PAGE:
Operation Protective Edge has created “significant deterrence” against Hamas and could result in “a fundamental change in the security situation” near the Gaza Strip, a senior officer on the Israel Defense Forces’ General Staff said Monday.
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“The security situation [in communities] near Gaza will be much better on the morning after,” the officer said at a briefing for journalists. “There’s potential here to effect a fundamental change, which stems from the size of the blow [dealt Hamas], as well as from our ties with Egypt.”
The officer said the IDF expected to finish destroying all known Hamas tunnels within the next 24 hours, after which the government would decide whether to pull out the troops or leave them in the area.
A few options for further military activity are being considered, and the IDF is currently building protective areas inside the Strip, a few hundred meters from the border with Israel, in preparation for the possibility that troops might be ordered to stay.
The officer added that Hamas suffered significant damage during the IDF operation and is interested in ending the war, “but not with zero achievements from its standpoint.” The coming days will determine how the fighting will end, he said.
He stressed that Israel doesn’t want to destroy the Hamas government, because it “has an interest in having an 'address' in the Gaza Strip. The Somalia scenario, in which a state deteriorates into subgroups, can happen, but we don’t want it to happen.”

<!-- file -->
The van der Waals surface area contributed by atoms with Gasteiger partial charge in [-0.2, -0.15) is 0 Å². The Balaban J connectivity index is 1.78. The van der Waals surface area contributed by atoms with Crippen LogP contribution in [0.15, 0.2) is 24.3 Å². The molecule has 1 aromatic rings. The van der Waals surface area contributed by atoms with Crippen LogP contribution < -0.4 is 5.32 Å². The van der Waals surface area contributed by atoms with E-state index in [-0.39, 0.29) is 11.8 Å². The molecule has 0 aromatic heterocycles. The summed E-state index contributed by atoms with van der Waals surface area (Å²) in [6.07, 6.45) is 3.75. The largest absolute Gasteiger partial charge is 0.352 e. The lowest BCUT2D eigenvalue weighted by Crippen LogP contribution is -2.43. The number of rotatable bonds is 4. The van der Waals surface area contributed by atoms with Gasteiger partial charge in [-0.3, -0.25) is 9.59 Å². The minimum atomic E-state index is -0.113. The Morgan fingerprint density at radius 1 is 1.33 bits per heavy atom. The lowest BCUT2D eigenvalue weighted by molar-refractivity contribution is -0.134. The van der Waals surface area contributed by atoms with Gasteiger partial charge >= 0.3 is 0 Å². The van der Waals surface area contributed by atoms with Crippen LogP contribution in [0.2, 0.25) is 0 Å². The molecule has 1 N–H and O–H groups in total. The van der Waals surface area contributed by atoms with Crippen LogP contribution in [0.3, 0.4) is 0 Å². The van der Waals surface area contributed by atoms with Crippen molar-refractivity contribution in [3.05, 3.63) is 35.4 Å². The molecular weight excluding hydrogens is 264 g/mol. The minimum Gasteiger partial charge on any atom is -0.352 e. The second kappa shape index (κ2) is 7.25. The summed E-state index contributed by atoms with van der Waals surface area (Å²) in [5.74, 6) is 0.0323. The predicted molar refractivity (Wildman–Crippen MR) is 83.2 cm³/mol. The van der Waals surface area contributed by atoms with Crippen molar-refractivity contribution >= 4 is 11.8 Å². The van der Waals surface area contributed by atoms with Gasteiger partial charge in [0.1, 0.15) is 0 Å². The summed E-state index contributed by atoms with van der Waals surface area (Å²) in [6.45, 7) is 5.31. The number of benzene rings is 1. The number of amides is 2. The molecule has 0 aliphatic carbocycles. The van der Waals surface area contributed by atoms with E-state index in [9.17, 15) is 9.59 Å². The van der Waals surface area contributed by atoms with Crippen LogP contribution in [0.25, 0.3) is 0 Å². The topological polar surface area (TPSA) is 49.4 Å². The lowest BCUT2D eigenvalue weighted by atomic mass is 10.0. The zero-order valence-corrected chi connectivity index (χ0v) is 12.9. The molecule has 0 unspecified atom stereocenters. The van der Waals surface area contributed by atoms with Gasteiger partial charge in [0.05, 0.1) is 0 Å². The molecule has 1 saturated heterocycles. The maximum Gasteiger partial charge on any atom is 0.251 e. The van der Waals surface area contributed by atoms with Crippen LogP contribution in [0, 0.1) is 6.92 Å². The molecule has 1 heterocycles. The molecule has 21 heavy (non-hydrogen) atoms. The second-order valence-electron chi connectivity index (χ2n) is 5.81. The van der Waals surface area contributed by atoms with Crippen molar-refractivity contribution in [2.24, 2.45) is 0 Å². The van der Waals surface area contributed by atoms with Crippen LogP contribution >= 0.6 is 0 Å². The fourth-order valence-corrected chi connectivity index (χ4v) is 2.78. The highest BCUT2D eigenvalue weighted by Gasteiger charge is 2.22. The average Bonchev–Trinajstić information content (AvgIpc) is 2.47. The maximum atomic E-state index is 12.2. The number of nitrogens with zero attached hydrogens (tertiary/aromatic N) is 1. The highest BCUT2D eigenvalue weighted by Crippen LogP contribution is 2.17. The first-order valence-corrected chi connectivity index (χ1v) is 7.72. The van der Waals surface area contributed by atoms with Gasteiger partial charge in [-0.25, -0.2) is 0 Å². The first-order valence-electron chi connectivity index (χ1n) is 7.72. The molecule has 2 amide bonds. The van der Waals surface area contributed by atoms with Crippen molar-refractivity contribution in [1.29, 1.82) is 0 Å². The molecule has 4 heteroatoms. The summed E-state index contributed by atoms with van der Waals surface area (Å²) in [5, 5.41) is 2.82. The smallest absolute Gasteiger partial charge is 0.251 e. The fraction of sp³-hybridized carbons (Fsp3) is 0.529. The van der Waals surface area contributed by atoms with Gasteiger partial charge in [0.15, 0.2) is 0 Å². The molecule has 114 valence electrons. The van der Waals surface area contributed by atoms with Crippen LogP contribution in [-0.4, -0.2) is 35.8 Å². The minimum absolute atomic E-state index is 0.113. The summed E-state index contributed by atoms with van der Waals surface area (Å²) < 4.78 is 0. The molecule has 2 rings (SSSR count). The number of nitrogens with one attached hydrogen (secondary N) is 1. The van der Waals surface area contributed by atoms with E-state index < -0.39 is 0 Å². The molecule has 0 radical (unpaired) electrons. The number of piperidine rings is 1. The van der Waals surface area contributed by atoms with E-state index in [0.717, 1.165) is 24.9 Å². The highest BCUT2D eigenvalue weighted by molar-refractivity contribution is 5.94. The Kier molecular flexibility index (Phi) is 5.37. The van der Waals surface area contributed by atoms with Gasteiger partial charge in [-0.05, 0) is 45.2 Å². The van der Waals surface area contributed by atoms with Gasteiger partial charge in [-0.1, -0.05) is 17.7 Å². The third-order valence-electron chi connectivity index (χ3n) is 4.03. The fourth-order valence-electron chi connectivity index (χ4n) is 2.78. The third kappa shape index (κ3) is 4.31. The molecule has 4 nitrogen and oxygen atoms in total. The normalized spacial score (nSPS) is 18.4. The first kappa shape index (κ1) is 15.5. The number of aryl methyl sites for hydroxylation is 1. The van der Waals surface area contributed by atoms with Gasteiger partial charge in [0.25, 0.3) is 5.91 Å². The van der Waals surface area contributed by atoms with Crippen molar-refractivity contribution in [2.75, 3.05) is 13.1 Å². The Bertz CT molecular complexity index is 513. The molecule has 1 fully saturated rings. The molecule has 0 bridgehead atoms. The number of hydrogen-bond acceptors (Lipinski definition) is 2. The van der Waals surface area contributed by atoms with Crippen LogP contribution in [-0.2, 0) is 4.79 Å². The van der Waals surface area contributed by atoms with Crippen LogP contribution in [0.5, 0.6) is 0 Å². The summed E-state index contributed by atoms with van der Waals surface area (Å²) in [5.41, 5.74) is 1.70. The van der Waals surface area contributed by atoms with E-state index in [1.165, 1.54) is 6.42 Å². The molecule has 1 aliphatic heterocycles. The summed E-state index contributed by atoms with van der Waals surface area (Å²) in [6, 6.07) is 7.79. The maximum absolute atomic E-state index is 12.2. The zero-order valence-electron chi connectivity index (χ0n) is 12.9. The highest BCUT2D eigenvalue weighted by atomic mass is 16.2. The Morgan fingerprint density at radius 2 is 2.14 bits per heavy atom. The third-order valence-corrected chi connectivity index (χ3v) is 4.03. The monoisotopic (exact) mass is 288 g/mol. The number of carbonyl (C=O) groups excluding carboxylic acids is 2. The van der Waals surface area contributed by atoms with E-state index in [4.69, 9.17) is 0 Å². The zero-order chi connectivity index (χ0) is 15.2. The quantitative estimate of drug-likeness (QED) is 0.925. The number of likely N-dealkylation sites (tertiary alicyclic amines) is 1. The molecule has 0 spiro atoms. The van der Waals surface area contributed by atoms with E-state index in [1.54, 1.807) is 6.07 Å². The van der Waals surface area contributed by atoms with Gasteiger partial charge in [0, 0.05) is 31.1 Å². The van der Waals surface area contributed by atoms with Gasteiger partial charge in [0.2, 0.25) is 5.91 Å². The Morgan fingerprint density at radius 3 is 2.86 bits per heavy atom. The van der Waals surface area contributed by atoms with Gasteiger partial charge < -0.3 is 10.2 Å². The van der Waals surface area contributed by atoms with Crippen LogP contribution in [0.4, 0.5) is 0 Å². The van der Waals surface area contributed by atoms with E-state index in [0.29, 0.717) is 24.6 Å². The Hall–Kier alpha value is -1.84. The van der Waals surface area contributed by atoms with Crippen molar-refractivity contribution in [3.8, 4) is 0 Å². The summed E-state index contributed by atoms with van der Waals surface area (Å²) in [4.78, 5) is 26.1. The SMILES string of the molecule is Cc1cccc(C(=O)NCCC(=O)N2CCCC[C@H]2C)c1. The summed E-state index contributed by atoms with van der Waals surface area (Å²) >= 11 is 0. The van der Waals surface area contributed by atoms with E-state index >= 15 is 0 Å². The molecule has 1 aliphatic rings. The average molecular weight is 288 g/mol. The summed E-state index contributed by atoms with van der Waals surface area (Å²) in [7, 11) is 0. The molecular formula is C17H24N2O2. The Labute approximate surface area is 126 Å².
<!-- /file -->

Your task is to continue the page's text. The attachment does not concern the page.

If Israel did want to decisively defeat Hamas, he added, the army would need seven to 10 days to reoccupy all of Gaza, then another year or two to “destroy the terrorist infrastructure.” But “that isn’t the task the IDF was given, and rightly so,” he said.
Military Intelligence believes the vast majority of Hamas’ cross-border tunnels have been destroyed. Apparently, the organization still has about one-third of the number of rockets it began the war with.
The senior officer noted that destruction of the tunnels wasn’t initially one of the operation’s goals, although it became one of the main objectives as the fighting progressed. He also said that only after embarking on the effort to destroy the subterranean structures did the army realize it couldn’t be done quickly. At that point, a decision was made that finishing the job took precedence over shortening the war.
Eight months ago, the IDF Southern Command was assigned the task of locating the attack tunnels Hamas had built under the border into Israel. But in practice, detailed knowledge about how to locate and destroy the tunnels was accumulated only once the fighting began. Initially, for instance, the army thought they could be bombed from the air, but it later discovered that this interfered with the process of tracing the tunnels' routes and finding all the shafts and secondary branches. In the end, however, a decision was made to bomb certain known shafts anyway, even if that made it harder to locate other such openings.
The officer said he expects the operation to “ensure a better window of time for a good situation” – i.e. a longer interval before the next round. Nevertheless, he added, the IDF expects that Hamas will indeed dig new tunnels into Israel and try to rebuild its arsenal.
Once the IDF has finished destroying the tunnels, it plans to let Palestinians who evacuated their homes to return them, pending army approval. The IDF recognizes that the displaced Palestinians are in a “difficult humanitarian situation,” and therefore, the officer said, it wants to “do everything possible to make life easier for the population ... We’re making every effort to avoid a humanitarian crisis.”
An MI officer acknowledged that Gaza “is beginning the reconstruction process from a much lower point than Lebanon in 2006,” after the Second Lebanon War.